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The Education Achievement Gap: Minnesota's Embarrassment
The Achievement Gap: Idea Generator
The Education Achievement Gap

Idea Generator


Ideas: Families | Teachers | Schools | Dollars | Society | Other | Help/FAQ
Help/Frequently Asked Questions

What is this?
The Idea Generator is a new experiment here at Minnesota Public Radio News, designed to focus the public's knowledge and insight on an issue of critical importance to the state's future: the achievement gap.

We have designed it to be an online collaboration that people can use to learn about an issue, and come up with ways to address the issue at hand in a cooperative way.

How do you judge which are the best proposals?
We have left that partly up to you, the participant. You can comment on and rate any idea. We will take special note of the highest-rated solutions. Our editorial team will also determine what we feel are the most compelling and practical solutions. We will combine your rating with our editors' best judgment to determine the best proposals.

What happens to the best proposals?
We will invite the authors of the best proposals to talk about their solution at a town hall meeting on October 18th, from 7:00 to 8:30 p.m. at the Penumbra Theatre in St. Paul. The meeting is free and open to the public.

How do I use the Idea Generator?
It's pretty simple. Click on a category, read the research, read the proposals, explore the site.

When you're ready to vote, comment or propose your own solution, we will ask you to tell us a little bit about yourself - so we can post your name and location alongside your comments.

Then feel free to vote, comment and propose all you want. If you have any questions, e-mail us at newsresource@mpr.org.

Can I vote, comment or propose more than once?
Sure. But we won't post any frivolous proposals. If we don't feel you have thought through your proposal, we may ask you to elaborate before posting your idea.

And we reserve the right to restrict postings from anyone we feel is being offensive or isn't otherwise interested in adding to the conversation.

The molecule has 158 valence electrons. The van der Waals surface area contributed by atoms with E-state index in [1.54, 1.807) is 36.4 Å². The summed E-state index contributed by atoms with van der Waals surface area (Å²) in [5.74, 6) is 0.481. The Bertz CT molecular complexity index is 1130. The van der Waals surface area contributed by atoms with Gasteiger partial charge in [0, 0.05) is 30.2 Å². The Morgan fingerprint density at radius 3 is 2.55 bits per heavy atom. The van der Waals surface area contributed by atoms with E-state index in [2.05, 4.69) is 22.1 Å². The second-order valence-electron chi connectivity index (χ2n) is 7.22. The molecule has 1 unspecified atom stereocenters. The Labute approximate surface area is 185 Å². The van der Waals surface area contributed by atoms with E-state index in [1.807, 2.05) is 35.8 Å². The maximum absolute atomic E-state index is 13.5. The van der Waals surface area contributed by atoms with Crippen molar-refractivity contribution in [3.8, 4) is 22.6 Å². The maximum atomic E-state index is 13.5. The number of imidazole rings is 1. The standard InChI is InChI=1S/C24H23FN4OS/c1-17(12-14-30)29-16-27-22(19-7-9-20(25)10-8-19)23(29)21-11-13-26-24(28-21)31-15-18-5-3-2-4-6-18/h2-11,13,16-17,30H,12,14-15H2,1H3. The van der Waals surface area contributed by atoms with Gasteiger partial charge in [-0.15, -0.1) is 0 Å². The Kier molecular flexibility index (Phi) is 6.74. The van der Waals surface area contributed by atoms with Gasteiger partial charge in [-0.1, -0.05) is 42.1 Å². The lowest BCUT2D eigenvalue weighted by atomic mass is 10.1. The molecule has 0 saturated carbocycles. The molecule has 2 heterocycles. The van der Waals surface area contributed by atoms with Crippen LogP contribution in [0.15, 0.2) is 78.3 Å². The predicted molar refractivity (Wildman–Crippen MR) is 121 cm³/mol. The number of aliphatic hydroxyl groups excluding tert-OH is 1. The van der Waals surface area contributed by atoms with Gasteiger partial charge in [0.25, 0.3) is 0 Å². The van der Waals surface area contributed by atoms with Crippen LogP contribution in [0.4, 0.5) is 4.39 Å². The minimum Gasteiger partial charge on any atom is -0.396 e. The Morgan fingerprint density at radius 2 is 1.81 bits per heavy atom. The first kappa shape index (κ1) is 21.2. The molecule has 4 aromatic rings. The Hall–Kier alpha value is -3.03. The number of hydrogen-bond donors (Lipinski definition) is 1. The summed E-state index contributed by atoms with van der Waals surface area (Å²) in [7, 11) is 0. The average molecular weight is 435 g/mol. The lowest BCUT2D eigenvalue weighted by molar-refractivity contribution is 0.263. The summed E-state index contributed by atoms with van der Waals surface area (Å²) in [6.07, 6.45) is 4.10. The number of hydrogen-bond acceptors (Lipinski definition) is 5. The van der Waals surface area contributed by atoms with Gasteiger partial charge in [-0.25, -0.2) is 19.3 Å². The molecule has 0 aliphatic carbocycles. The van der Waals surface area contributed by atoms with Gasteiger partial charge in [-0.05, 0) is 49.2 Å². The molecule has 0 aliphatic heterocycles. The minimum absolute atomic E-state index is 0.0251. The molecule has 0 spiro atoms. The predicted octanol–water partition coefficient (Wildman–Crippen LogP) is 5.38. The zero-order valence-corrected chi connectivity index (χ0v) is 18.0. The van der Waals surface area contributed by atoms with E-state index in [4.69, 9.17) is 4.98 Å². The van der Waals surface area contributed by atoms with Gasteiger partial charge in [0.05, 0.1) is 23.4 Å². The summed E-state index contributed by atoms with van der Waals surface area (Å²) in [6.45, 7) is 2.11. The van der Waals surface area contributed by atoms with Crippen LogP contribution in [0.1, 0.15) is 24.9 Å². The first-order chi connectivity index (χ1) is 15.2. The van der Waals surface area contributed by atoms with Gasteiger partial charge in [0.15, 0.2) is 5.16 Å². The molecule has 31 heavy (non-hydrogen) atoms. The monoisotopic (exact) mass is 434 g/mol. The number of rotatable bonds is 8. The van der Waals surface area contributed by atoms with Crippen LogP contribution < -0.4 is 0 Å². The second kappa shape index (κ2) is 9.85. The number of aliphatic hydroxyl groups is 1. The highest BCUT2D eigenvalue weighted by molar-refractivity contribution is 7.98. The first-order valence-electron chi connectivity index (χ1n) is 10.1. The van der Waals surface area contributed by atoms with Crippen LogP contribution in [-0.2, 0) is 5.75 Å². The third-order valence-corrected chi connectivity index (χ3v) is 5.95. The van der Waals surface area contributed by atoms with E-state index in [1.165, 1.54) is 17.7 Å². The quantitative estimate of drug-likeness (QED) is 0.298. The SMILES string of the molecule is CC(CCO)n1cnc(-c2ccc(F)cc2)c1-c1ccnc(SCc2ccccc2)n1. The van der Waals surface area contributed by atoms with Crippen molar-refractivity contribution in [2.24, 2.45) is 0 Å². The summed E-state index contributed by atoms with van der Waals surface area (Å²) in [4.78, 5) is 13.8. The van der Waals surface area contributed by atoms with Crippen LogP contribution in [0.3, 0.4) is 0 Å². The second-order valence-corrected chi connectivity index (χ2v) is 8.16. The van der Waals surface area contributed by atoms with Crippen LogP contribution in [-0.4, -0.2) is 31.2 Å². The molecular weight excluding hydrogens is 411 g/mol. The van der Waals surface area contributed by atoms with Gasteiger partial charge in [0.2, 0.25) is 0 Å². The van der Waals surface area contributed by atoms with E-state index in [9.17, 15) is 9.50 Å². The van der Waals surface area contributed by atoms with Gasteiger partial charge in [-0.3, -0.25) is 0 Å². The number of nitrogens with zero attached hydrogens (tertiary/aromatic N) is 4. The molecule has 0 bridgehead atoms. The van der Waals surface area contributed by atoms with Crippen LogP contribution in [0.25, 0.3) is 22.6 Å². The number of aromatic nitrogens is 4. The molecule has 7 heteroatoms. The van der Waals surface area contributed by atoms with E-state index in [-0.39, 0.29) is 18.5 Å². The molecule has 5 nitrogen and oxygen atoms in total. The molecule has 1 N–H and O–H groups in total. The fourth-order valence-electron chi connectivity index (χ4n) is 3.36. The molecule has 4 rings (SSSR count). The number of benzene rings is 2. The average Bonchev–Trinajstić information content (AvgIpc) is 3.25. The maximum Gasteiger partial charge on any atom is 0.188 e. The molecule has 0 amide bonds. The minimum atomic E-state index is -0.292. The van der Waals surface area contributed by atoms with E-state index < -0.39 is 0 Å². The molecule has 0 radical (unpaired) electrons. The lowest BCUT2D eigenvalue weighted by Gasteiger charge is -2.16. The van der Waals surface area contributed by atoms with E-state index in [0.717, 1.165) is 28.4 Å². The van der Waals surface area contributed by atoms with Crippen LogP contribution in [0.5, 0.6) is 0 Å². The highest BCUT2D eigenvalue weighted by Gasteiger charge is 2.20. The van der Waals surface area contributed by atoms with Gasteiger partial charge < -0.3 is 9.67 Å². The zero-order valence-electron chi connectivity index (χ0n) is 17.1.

Why do you require me to put my name next to my idea?
We want people to be accountable for what they say. We feel that anonymity leads people to take one another less seriously. We want people to take the ideas proposed within seriously.

Of course, you can always make up a name. But that wouldn't be nice. So don't do it, please.

I submitted my idea, why hasn't it appeared yet?
An editor or moderator must look at every proposal before it goes to the site. They will edit it for grammar, spelling and punctuation (we want to make sure people can focus on your idea, instead of grammar or spelling mistakes) and to make sure it's not offensive or derogatory. Then we will post it. Check back every morning to see the new ideas that came in overnight.

Why are you doing this?
Minnesota Public Radio News has long realized that there is a great deal of knowledge and expertise out in the public that, if tapped, could help transform the way we gather and disseminate information.

This is part of an ongoing project at Minnesota Public Radio called Public Insight Journalism. The idea is to draw in knowledge and insight from people throughout the state who have the expertise to help us illuminate the issues of the day.

Why isn't it working right?
If you're having any technical problems, e-mail us at publicinsight@mpr.org. It's helpful to know what operating system you have (Windows, Mac, Linux, etc.), what browser and version you are using (Internet Explorer 6.1, Netscape 4.0, AOL 9.0, etc.), and how fast your Internet connection is (dial-up, DSL, cable modem, etc.)